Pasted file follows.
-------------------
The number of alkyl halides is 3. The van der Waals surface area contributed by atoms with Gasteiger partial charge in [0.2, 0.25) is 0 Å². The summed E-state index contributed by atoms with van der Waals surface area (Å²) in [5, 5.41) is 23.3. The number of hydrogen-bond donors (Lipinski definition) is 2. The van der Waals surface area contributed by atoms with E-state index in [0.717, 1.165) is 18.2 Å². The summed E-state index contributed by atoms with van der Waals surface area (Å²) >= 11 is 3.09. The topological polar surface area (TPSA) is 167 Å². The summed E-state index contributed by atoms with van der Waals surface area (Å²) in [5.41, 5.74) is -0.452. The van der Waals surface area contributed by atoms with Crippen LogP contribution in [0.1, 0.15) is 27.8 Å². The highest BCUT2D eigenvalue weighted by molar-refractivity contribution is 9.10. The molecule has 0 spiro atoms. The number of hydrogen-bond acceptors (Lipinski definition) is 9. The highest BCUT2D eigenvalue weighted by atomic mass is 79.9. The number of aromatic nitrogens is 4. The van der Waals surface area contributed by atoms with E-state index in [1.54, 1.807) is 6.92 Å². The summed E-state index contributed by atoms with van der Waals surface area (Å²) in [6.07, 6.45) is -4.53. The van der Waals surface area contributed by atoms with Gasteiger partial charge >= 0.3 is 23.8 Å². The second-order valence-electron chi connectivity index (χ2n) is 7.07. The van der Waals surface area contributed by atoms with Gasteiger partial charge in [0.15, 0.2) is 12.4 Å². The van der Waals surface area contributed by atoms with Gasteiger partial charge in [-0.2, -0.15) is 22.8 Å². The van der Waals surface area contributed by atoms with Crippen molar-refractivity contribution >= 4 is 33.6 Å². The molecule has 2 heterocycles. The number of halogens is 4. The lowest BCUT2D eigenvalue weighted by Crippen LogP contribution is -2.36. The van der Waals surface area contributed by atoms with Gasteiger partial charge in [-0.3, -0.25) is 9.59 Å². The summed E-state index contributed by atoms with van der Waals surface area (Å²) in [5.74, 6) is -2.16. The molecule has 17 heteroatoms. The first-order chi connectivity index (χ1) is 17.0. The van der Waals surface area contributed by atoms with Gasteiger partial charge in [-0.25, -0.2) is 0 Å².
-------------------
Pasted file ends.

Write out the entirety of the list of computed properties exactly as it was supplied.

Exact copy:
The number of alkyl halides is 3. The van der Waals surface area contributed by atoms with Gasteiger partial charge in [0.2, 0.25) is 0 Å². The summed E-state index contributed by atoms with van der Waals surface area (Å²) in [5, 5.41) is 23.3. The number of hydrogen-bond donors (Lipinski definition) is 2. The van der Waals surface area contributed by atoms with E-state index in [0.717, 1.165) is 18.2 Å². The summed E-state index contributed by atoms with van der Waals surface area (Å²) >= 11 is 3.09. The topological polar surface area (TPSA) is 167 Å². The summed E-state index contributed by atoms with van der Waals surface area (Å²) in [5.41, 5.74) is -0.452. The van der Waals surface area contributed by atoms with Crippen LogP contribution in [0.1, 0.15) is 27.8 Å². The highest BCUT2D eigenvalue weighted by molar-refractivity contribution is 9.10. The molecule has 0 spiro atoms. The number of hydrogen-bond acceptors (Lipinski definition) is 9. The highest BCUT2D eigenvalue weighted by atomic mass is 79.9. The number of aromatic nitrogens is 4. The van der Waals surface area contributed by atoms with E-state index in [1.54, 1.807) is 6.92 Å². The summed E-state index contributed by atoms with van der Waals surface area (Å²) in [6.07, 6.45) is -4.53. The van der Waals surface area contributed by atoms with Gasteiger partial charge >= 0.3 is 23.8 Å². The second-order valence-electron chi connectivity index (χ2n) is 7.07. The van der Waals surface area contributed by atoms with Gasteiger partial charge in [0.15, 0.2) is 12.4 Å². The van der Waals surface area contributed by atoms with Gasteiger partial charge in [-0.2, -0.15) is 22.8 Å². The van der Waals surface area contributed by atoms with Crippen molar-refractivity contribution >= 4 is 33.6 Å². The molecule has 2 heterocycles. The number of halogens is 4. The lowest BCUT2D eigenvalue weighted by Crippen LogP contribution is -2.36. The van der Waals surface area contributed by atoms with Gasteiger partial charge in [-0.3, -0.25) is 9.59 Å². The summed E-state index contributed by atoms with van der Waals surface area (Å²) in [5.74, 6) is -2.16. The molecule has 17 heteroatoms. The first-order chi connectivity index (χ1) is 17.0. The van der Waals surface area contributed by atoms with Gasteiger partial charge in [-0.25, -0.2) is 0 Å².